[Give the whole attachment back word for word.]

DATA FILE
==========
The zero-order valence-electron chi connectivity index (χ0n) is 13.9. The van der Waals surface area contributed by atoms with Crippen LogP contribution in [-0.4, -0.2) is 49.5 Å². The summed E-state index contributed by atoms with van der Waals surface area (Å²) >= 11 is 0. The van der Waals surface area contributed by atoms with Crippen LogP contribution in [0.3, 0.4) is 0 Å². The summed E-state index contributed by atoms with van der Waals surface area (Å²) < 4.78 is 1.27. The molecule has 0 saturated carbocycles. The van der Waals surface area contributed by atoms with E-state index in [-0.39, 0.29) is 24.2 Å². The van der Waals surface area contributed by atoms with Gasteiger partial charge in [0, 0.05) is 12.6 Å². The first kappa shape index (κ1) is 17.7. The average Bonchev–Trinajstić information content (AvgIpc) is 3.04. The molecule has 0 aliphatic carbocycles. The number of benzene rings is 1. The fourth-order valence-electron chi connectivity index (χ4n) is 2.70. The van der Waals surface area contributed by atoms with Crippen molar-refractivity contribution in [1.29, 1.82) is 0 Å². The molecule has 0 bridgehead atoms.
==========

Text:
The zero-order valence-electron chi connectivity index (χ0n) is 13.9. The van der Waals surface area contributed by atoms with Crippen LogP contribution in [-0.4, -0.2) is 49.5 Å². The summed E-state index contributed by atoms with van der Waals surface area (Å²) >= 11 is 0. The van der Waals surface area contributed by atoms with Crippen LogP contribution in [0.3, 0.4) is 0 Å². The summed E-state index contributed by atoms with van der Waals surface area (Å²) < 4.78 is 1.27. The molecule has 0 saturated carbocycles. The van der Waals surface area contributed by atoms with E-state index in [-0.39, 0.29) is 24.2 Å². The van der Waals surface area contributed by atoms with Gasteiger partial charge in [0, 0.05) is 12.6 Å². The first kappa shape index (κ1) is 17.7. The average Bonchev–Trinajstić information content (AvgIpc) is 3.04. The molecule has 0 aliphatic carbocycles. The number of benzene rings is 1. The fourth-order valence-electron chi connectivity index (χ4n) is 2.70. The van der Waals surface area contributed by atoms with Crippen molar-refractivity contribution in [1.29, 1.82) is 0 Å². The molecule has 0 bridgehead atoms.